Digestion and GI problems also need to be addressed. A person with poor digestion is unable to absorb the vitamins and minerals essential for bone protection and growth. Food allergies and intolerances should be identified so the GI tract is able to function normally. The intestinal lining needs to be healed for healthy absorption. Consuming digestive enzymes and herbs such as glutamine, aloe vera juice, slippery elm, marshmallow root, deglycyrrhizinated licorice or N-Acetyl glucosamine is an excellent way to heal the intestinal lining.
You don’t have to Suffer from Bone Loss
A breast cancer survivor came into my office a couple of years ago. Her hormones were out of balance and she was losing bone mass. Her doctor wanted to put her on medications to oppose estrogen production, but she refused and instead opted for natural treatments. After the first year of mineral treatments, we found there was no change in bone loss, she wasn’t gaining bone mass, but wasn’t losing either. This was proof positive that the minerals were working so she decided to stay with the treatment. Her second year of treatment, she came back in for a bone density test.
By incorporating proper diet and daily exercise, her body actually started to rebuild bone mass even in her 60’s.
Bone loss is a serious problem facing many women, especially post-menopausal women. Before being placed on medications that could have potentially harmful side effects, a woman should seek out natural treatments. In many cases, she can help reduce bone loss and stimulate bone production by changing her diet, making lifestyle adjustments, exercising and taking vitamins and minerals.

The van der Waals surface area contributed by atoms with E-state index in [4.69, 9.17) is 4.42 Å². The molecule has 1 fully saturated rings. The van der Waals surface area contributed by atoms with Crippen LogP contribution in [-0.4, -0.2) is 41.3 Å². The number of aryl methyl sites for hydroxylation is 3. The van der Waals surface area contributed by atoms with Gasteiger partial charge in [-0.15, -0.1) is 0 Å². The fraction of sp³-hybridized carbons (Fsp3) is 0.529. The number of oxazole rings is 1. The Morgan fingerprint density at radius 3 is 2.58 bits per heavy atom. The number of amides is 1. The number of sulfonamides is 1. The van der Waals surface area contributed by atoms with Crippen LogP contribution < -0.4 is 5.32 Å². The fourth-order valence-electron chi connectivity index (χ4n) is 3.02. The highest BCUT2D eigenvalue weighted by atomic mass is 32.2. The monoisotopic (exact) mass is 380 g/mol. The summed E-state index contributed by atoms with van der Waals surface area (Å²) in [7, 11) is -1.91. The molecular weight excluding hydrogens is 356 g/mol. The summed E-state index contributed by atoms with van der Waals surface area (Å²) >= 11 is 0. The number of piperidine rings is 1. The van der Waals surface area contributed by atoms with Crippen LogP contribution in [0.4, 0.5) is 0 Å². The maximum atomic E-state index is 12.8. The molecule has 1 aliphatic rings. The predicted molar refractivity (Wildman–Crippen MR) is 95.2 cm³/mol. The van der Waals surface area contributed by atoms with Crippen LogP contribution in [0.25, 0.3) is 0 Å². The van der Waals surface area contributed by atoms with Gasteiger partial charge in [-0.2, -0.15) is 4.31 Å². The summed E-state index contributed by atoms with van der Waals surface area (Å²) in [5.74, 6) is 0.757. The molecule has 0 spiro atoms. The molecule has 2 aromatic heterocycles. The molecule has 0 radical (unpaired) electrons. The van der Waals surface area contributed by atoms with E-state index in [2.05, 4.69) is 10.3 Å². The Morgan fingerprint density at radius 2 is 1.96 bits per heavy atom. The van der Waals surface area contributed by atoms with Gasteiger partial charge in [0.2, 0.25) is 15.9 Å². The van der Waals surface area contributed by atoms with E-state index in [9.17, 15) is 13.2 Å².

For women suffering from symptoms similar to osteoporosis, it is wise to seek the health care advise of a naturopathic physician before self-diagnosing or administering herbal remedies.
About Dr. Pingel:
Dr. Tricia Pingel is a naturopathic medical doctor located in Scottsdale, Arizona. She treats a variety of conditions, including menopausal symptoms with bio-identical hormone replacement, infertility, cardiac, thyroid disorders, anxiety/depression, gastrointestinal concerns, such as, gas/bloating, food allergies, celiac disease, IBD and more!
Please visit www.drpingel.com for more information.